Ski Resorts Contributed to the Wide Spread of Coronavirus
21st May 2020
Last modified on June 2nd, 2020
That’s the view of Andrea Ammon, director of the European Centre for Disease Prevention and Control. A view we agree with at PlanetSKI as we saw it unfold in the Alps.
Dr Andrea Ammon made the comments in an interview with the Guardian newspaper.
She has put forward the view that the return of skiers and snowboarders from Alpine skiing breaks in the first week of March was a pivotal moment in the spread of Covid-19 into Europe.
“Because at that time we saw new cases all over Europe and actually they had been in the skiing places in the Alps, in Italy, Austria,” she said.
“I mean this is a crowded place, the ski resorts, and then you have these cabins that you go up the mountain and these are really crammed.
“Yeah, it’s just perfect for such a virus. I mean I am pretty sure that this contributed to the wide spread in Europe.”
The case of the ski resort of Ischgl in Austria is well known as a virus-spreader.
The village had the highest concentrations of covid-19 in the whole of Austria.
It remained in full lockdown and along with the other Austrian resorts of St Anton and Soelden long after other areas saw their restrictions lifted.
They were lifted in the last week of April.
It is believed the arrival of thousands of people into the French resorts during the day on Saturday 14th March also contributed to the spread.
At 7PM that day they were told all the resorts were closing and they had to leave as soon as possible.
Our editor, James Cove, was living in northern Italy last winter as the virus spread and was monitoring the situation closely from mid-February -as a journalist and for his own personal safety.
To begin with he judged it safe to stay though by late February/early March he chose not to go to bars, restaurants and travel on crowded ski lifts.
Then he left Italy altogether in that first week of March and headed to Chamonix in France.
“I could not believe how cavalier people were in Chamonix, seemingly oblivious to the spreading of the virus,” he said.
“I opted not to ski as I thought getting into a ski lift was simply not safe and even turned down a trip to the Aiguille du Midi and down the Vallee Blanche. It was a freebie too!
“My evening meals were solo, as I avoided the crowded spaces in the busy bars and restaurants.”
And then several days ahead of the official closure of the French Alps he left.
It is interesting to see this has now been confirmed by the medical experts, but it was obvious for anyone to see with a modicum of knowledge and common sense.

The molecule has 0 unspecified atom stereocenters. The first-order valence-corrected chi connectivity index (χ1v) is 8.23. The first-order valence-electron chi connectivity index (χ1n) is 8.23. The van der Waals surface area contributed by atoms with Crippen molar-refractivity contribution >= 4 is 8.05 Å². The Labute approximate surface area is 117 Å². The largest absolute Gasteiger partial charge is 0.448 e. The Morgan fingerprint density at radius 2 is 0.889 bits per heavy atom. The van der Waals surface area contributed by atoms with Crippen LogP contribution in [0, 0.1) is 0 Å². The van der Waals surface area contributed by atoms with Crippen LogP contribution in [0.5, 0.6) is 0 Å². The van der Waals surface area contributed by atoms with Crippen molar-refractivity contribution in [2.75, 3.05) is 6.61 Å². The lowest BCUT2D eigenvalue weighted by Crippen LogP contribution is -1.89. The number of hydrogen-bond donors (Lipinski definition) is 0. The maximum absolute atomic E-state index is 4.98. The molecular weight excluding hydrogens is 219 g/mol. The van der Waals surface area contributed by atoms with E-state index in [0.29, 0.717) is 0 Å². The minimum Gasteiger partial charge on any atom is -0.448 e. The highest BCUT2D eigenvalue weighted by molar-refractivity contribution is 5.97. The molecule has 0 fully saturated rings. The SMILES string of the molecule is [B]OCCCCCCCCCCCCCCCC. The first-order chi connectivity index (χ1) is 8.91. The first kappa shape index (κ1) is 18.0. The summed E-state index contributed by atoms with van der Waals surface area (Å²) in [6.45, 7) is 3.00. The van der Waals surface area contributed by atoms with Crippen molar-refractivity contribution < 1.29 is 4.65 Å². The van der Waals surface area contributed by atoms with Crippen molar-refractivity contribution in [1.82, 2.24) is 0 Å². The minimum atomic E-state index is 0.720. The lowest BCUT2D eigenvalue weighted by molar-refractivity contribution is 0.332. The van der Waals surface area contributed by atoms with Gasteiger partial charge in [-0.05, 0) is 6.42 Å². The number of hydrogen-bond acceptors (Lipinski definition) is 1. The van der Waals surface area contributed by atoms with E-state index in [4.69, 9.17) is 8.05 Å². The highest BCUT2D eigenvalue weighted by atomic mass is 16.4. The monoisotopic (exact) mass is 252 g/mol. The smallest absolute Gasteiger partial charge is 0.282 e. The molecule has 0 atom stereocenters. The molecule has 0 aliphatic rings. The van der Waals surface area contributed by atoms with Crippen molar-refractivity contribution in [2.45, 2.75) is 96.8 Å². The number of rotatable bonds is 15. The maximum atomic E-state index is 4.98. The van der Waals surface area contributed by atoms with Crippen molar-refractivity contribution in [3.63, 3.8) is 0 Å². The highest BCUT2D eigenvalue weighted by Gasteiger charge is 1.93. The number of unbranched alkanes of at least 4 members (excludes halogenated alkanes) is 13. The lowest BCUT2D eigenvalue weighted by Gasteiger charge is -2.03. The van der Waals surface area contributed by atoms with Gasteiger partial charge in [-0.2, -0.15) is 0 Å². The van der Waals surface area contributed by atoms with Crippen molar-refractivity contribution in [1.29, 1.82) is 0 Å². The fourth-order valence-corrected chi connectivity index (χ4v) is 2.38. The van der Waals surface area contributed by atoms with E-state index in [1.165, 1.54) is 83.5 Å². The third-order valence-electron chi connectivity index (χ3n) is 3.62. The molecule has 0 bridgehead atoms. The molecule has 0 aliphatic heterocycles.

Perhaps the more worrying aspect at this moment in time is that Andrea Ammon believes a second wave is coming.
She advises that the prospect of a second wave of coronavirus infection across Europe is no longer a distant theory.
“The question is when and how big, that is the question in my view,” said Dr Andrea Ammon.
Scott Fraser: I was in Aosta for 2 weeks returning on 23rd Feb. I started having cold symptoms on my way out and was more or less recovered from the cold by the end of my 2 weeks. On the coach home (Sat), I developed a dry cough and by the following Tue, I was wiped out with lethargy and a pressing headache. At the time there were no cases in Aosta but bearing in mind the time you can carry it for before symptoms is up to 2 weeks, being surrounded by Italians fm Lombardy wasn’t a good thing. Fortunately on return I felt that bad, I self isolated myself even before the advice was to do so as a precaution. My daughter was also not well 1.5 weeks after I got home but my wife was ok. However, my wife caught it from the care home she works in and tested positive 3 weeks ago with only mild symptoms fortunately. Strangely, she had the identical type of headache I had. Neither me nor my daughter had any symptoms when my wife had it but we still followed the isolation advice of 14 days fm my wife’s symptoms showing. I’m convinced I brought it back from Italy through no fault of my own and will also be interested to know if I have the antibodies.
Emma Clayton: Us too, we returned from Pila on the 23rd February and were unwell. I tried to tell my sons school not to go on the planned trip to Aosta as lots of people were ill, they still allowed the trip to go ahead one week after we returned
Marcia Nash: Thousands of people from the UK arrived in French ski resorts on Saturday 14 March for their week or 2 ski holidays only to find that the lifts had all closed at the end of that day for the rest of the season and that all bars and restaurants would be closing at midnight for the season. Of course they all went out and got drunk! Bars were packed with disappointed and pissed off skiers, who drank the bars dry. The worst thing they could have done. The UK should have stopped people traveling that day but France was also guilty of waiting until Saturday evening to tell ski resorts to close.
Kevin Isles: I don’t remember her calling for ski resorts to be closed at the time. If it was so obvious, why didn’t she do so? Hindsight is a wonderful thing!
Roland Koeck: Only because of Apres Ski…
Lorna Hunt: Had our government limited travel earlier than they did, then we wouldn’t have been forced between losing thousands or having to travel. We mitigated what risks we could whilst away but I’m sure many unintentionally brought it home.
Niven Dyer: I live in Les Deux Alpes. Lots of Italians come here. A lot of people here reckon that we’ve had it. Feb & March. Lots of us had all the symptoms. Nobody got really sick. Be interesting when we get the serology test. Pretty sure a high proportion of us will be positive for antibodies. We open the glacier on the 6th June for ski teams and for the public soon after?